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R128GAIN: An EBU R128 compliant loudness scanner
pbelkner
post Jan 5 2011, 19:38
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I've just uploaded on sourceforge a first version of r128gain, an EBU R128 (http://tech.ebu.ch/loudness) compliant loudness scanner:
http://sourceforge.net/projects/r128gain/files/
  • process single files (tracks):
    • In order to just scan and analyze one file (WAV, FLAC or WV):
      CODE
      r128gain <file>
    • In order to scan, analyze and tag one file (currently only FLAC, result will be in <directory>):
      CODE
      r128gain <file> <directory>
    • In order to scan, analyze one file (WAV, WV) and encode and tag into FLAC (result will be in <directory>):
      CODE
      r128gain <file> <directory> flac
  • recursively process directories (the content of a directory is considered an album):
    • In order to just recursively scan and analyze a directory:
      CODE
      r128gain <directory>
    • In order to recursively scan, analyze and tag a directory:
      CODE
      r128gain <directory> <directory>
      r128gain <directory>/* <directory>
    • In order to recursively scan, analyze a directory and encode and tag into FLAC:
      CODE
      r128gain <directory> <directory> flac
      r128gain <directory>/* <directory> flac
Tagging is currently supported only for FLAC:
  • REPLAYGAIN_REFERENCE_LOUDNESS: always -23 LUFS (corresponding to EBU R128)
  • REPLAYGAIN_TRACK_GAIN: loudness difference to -23 LUFS in LU measured for this track
  • REPLAYGAIN_TRACK_PEAK: true peak measured at 192 kHz for this track
  • REPLAYGAIN_ALBUM_GAIN: loudness difference to -23 LUFS in LU measured for the whole album
  • REPLAYGAIN_ALBUM_PEAK: true peak measured at 192 kHz for the whole album
These tags should be honored by each Replay Gain compliant media player.
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googlebot
post Jan 5 2011, 20:13
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Didn't try the tool, yet, but had a look at the source. Great work!

It would be nice, if you could also include your test suite.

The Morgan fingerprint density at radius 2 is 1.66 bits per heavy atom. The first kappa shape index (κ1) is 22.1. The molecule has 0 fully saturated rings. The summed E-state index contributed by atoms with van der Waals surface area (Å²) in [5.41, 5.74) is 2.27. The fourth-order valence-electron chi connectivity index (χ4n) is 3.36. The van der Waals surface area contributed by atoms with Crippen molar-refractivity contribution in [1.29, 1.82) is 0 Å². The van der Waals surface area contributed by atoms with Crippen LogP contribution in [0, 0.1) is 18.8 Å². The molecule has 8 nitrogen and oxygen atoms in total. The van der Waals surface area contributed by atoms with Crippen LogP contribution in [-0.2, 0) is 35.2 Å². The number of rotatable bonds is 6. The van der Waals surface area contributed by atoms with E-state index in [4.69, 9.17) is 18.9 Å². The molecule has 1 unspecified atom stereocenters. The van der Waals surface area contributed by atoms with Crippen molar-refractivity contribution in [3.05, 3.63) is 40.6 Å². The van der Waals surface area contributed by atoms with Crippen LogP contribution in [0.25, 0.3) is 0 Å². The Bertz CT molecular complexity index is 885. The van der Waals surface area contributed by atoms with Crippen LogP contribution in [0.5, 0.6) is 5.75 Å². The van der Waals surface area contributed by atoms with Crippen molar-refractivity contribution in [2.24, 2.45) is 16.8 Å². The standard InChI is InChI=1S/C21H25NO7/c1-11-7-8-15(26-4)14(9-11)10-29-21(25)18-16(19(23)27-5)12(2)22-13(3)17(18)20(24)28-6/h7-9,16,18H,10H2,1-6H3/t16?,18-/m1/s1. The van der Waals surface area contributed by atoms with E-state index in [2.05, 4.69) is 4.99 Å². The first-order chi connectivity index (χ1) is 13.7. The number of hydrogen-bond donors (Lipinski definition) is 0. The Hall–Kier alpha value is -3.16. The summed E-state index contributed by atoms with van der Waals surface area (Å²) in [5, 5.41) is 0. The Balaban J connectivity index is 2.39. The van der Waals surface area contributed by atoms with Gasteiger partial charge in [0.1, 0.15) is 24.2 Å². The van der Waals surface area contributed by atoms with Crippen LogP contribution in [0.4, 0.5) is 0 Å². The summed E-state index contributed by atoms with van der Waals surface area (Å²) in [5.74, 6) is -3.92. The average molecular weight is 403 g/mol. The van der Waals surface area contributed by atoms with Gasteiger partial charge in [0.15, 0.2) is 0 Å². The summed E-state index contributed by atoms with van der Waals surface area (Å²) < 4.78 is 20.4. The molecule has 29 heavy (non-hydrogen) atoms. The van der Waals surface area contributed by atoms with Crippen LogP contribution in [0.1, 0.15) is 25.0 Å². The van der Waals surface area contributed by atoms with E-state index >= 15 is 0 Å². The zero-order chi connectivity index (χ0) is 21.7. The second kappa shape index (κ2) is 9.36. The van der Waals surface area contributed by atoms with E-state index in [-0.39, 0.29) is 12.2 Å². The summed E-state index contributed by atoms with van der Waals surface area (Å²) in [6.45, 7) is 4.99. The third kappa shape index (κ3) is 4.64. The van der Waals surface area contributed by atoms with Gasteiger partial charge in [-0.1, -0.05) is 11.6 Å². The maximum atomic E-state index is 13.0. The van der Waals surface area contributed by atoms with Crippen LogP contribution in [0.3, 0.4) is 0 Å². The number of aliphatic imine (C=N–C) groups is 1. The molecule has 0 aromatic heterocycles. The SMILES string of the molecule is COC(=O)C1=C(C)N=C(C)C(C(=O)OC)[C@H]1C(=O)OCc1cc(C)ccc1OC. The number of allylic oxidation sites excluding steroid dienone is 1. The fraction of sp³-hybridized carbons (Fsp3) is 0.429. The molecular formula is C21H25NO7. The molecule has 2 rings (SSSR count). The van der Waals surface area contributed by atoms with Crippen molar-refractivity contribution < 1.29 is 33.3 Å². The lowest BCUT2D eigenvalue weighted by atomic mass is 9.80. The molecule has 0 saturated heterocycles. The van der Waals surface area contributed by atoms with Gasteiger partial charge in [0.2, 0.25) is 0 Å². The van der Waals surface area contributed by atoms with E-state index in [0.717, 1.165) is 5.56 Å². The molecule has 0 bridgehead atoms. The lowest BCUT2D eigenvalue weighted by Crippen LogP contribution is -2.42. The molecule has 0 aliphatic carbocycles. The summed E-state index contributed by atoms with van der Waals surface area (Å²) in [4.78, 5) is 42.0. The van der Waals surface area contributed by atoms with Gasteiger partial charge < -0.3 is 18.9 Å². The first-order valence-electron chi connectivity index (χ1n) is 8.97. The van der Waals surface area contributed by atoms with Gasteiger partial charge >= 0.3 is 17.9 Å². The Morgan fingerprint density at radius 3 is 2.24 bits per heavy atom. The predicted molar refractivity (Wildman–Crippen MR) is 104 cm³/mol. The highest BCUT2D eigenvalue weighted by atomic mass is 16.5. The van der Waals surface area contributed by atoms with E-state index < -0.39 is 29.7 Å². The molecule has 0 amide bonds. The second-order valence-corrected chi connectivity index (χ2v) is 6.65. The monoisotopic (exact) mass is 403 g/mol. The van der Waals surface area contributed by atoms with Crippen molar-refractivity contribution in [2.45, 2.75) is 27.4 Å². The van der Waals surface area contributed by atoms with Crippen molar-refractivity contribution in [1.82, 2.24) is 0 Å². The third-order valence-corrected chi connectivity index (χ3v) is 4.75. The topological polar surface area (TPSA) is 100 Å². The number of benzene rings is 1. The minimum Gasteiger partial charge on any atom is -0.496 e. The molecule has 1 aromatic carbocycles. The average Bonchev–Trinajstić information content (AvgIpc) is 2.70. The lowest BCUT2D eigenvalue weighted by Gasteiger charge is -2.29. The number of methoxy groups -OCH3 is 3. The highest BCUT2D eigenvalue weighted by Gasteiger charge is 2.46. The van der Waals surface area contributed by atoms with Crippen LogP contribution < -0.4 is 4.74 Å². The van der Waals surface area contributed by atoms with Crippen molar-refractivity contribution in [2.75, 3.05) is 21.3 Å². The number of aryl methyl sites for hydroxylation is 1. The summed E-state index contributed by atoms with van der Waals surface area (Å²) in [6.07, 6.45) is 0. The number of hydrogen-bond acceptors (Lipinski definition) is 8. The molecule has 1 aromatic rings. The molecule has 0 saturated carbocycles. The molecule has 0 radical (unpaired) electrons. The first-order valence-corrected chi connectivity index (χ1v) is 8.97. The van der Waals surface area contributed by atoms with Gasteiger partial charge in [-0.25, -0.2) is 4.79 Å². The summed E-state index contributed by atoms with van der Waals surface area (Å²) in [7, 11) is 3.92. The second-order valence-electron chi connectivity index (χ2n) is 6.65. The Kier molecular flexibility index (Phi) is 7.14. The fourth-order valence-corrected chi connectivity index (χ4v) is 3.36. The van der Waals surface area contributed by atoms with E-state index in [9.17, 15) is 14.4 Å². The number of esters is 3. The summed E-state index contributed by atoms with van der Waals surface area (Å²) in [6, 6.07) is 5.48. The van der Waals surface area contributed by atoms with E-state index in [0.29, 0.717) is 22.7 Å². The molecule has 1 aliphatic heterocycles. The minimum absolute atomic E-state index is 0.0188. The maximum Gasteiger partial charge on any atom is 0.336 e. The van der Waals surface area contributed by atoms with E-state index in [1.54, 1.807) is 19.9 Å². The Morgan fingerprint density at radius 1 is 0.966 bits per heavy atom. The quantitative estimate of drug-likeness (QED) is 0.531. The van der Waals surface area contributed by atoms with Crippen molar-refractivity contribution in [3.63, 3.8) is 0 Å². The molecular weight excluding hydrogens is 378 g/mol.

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pbelkner
post Jan 5 2011, 21:32
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QUOTE (googlebot @ Jan 5 2011, 21:13) *
Didn't try the tool, yet,

You really should do that. After all that's the only thing that counts. Currently I'm in the process to convert my whole audio collection in order to get an impression. The first results are very promising.

QUOTE (googlebot @ Jan 5 2011, 21:13) *
but had a look at the source. Great work!

Thanks smile.gif

QUOTE (googlebot @ Jan 5 2011, 21:13) *
It would be nice, if you could also include your test suite.

Here we go:

CODE
$ r128gain ../sounds/ebu-loudness-test-setv01
../sounds/ebu-loudness-test-setv01
formats: no handler for file extension `txt'
  analyzing ...
    1kHz Sine -20 LUFS-16bit.wav (1/16): -19.2 LUFS, -3.8 LU (peak: 0.100734: -10.0 dBFS)
    1kHz Sine -26 LUFS-16bit.wav (2/16): -25.2 LUFS, 2.2 LU (peak: 0.050508: -13.0 dBFS)
    1kHz Sine -40 LUFS-16bit.wav (3/16): -39.2 LUFS, 16.2 LU (peak: 0.010260: -19.9 dBFS)
formats: no handler for file extension `txt'
    seq-3341-1-16bit.wav (4/16): -22.2 LUFS, -0.8 LU (peak: 0.071316: -11.5 dBFS)
    seq-3341-2-16bit.wav (5/16): -32.2 LUFS, 9.2 LU (peak: 0.023049: -16.4 dBFS)
    seq-3341-3-16bit.wav (6/16): -26.7 LUFS, 3.7 LU (peak: 0.071468: -11.5 dBFS)
    seq-3341-4-16bit.wav (7/16): -26.8 LUFS, 3.8 LU (peak: 0.070850: -11.5 dBFS)
    seq-3341-5-16bit.wav (8/16): -22.2 LUFS, -0.8 LU (peak: 0.100845: -10.0 dBFS)
    seq-3341-6-5channels-16bit.wav (9/16): -22.3 LUFS, -0.7 LU (peak: 0.063133: -12.0 dBFS)
    seq-3341-6-6channels-WAVEEX-16bit.wav (10/16): -22.9 LUFS, -0.1 LU (peak: 0.063133: -12.0 dBFS)
    seq-3341-7_seq-3342-5-24bit.wav (11/16): -21.5 LUFS, -1.5 LU (peak: 0.358341: -4.5 dBFS)
    seq-3341-8_seq-3342-6-24bit.wav (12/16): -22.8 LUFS, -0.2 LU (peak: 0.718299: -1.4 dBFS)
    seq-3342-1-16bit.wav (13/16): -21.8 LUFS, -1.2 LU (peak: 0.100089: -10.0 dBFS)
    seq-3342-2-16bit.wav (14/16): -16.0 LUFS, -7.0 LU (peak: 0.177974: -7.5 dBFS)
    seq-3342-3-16bit.wav (15/16): -22.2 LUFS, -0.8 LU (peak: 0.100089: -10.0 dBFS)
    seq-3342-4-16bit.wav (16/16): -25.9 LUFS, 2.9 LU (peak: 0.100075: -10.0 dBFS)
    ALBUM: -22.7 LUFS, -0.3 LU (peak: 0.718299: -1.4 dBFS)

Please note: Unfortunately version 0.1 had a minor glitch in interpreting the wildcard. I've just uploaded 0.2.

This post has been edited by pbelkner: Jan 5 2011, 21:34
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C.R.Helmrich
post Jan 5 2011, 23:23
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Wow, thank you so much for this tool! I was already mentally preparing myself to have to write my own R128 scanner, but here it is! And in version 0.2, it already does all I need. smile.gif

Having said that... smile.gif

When I pass a file path with spaces and without "enclosing quotes", or a file which doesn't exist, it prints an assert and crashes.

Other than that, it seems to analyze as expected, but I have some questions after looking at the source code.

  • For the loudness analysis, all input files are resampled to 48 kHz, right?
  • For the peak finder, the files are additionally resampled to 192 kHz, right?
  • The way I understand R128 is:
    Pass 1: analyze entire file/album, compute loudness taking into account the absolute gate of -70 LUFS.
    Pass 2: analyze entire file/album again, this time also taking into account the relative loudness gate derived from the result of pass 1. Is that how you implemented it?